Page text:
Michael Raymond-James and Donal Logue Michael Raymond-James and Donal Logue

Like a dog returning to a favorite bone, I can't stop singing the praises of FX's Terriers (Wednesdays at 10/9c), which has flown dangerously under the radar since premiering with little fanfare right after Labor Day. It's an easier series to love than it is to pigeonhole, which (along with a vague and misleading title) may explain why it has struggled to find a following beyond a passionate few. In a fall season that has been remarkable for so much unremarkable formula blandness at the network level, Terriers is the rare show whose endearingly messy and flawed characters get under your skin and stay there.

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Is it a shaggy-dog private-eye caper? Yes, at times. Is it a buddy vehicle expertly balancing irreverent comedy, white-knuckle suspense and emotionally searing drama? Yes, at its best. And this week's episode is Terriers at its best.

With only four episodes to go in its freshman run — and let's hope there's more to come — this is a great time to discover the show or to rejoin it if you fell away. A new arc of potentially deadly intrigue rears its head, involving a land-deal cover-up that occupied the first third of the season. And several of the personal subplots that have dogged our heroes, Hank (Donal Logue) and Britt (Michael Raymond-James), reach an emotional apex, with the wedding of Hank's ex-wife as a nagging backdrop reminding the guys of a happiness that has up to now eluded them.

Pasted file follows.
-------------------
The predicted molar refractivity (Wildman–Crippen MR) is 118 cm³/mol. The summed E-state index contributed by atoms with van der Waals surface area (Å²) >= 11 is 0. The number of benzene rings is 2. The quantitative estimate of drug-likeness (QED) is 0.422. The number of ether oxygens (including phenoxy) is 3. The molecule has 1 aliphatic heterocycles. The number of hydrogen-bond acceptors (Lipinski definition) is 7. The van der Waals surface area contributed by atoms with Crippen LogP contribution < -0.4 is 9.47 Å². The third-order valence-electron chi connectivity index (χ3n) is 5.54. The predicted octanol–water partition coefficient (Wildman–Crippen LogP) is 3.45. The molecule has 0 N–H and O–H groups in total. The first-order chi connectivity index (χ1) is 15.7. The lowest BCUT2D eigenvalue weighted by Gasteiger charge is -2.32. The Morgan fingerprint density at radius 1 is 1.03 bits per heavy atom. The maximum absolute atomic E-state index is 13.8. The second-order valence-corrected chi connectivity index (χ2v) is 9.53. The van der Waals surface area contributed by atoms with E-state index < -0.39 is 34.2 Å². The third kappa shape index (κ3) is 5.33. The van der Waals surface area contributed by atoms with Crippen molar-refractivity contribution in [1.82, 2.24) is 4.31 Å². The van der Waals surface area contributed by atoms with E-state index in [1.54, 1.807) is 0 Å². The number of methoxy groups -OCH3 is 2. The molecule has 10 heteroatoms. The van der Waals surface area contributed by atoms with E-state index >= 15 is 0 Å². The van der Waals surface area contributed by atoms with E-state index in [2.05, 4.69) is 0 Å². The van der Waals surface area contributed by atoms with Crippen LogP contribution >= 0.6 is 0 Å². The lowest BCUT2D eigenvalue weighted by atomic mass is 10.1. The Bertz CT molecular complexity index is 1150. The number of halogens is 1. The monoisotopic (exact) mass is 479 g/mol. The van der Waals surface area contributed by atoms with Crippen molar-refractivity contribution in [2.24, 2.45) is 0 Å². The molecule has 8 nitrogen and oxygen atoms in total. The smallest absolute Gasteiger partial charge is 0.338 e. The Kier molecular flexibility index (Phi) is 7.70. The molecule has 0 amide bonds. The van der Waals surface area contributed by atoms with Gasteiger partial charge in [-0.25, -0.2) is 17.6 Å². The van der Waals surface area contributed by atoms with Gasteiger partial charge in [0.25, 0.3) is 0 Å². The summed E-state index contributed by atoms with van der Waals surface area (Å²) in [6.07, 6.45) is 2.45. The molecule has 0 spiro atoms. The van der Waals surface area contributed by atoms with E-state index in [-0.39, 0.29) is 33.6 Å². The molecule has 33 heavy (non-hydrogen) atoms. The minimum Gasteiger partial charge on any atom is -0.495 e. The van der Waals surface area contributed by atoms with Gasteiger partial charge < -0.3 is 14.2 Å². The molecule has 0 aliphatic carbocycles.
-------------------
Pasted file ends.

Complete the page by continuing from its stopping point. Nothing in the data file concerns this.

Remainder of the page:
"Here's a piece of advice: Never play detective in your personal life," Hank cautions his partner Britt, who's head over heels in love with Katie (Laura Allen, in her best TV work to date) and wondering why she isn't sharing with him the news of her possibly pregnancy. He doesn't know of her drunken, and much regretted, one-night fling with her professor, a lapse she has confessed remorsefully to Hank, who wants above all for his best friend to be happy.

Hank, meanwhile, is desperately trying not to fall off the wagon after 543 days of sobriety, but his resolve is tested by his beloved Gretchen's nuptials (to which he was most definitely uninvited last week after meddling in the groom's past). Hank needs distraction, and finds it when he stumbles upon a dire situation that requires him to act the hero. A challenge he accepts gladly if recklessly, all while the wedding and reception carry on.

I guarantee you won't find a more satisfying and electrifying hour of drama anywhere on TV this week. Donal Logue and Michael Raymond-James are astounding, as they lift and break the heart with unaffected honesty and genuine empathy. Give this show a look, and you'll be hooked for the rest of the run. Then you can join the chorus of fans begging FX not to send Terriers to the pound.

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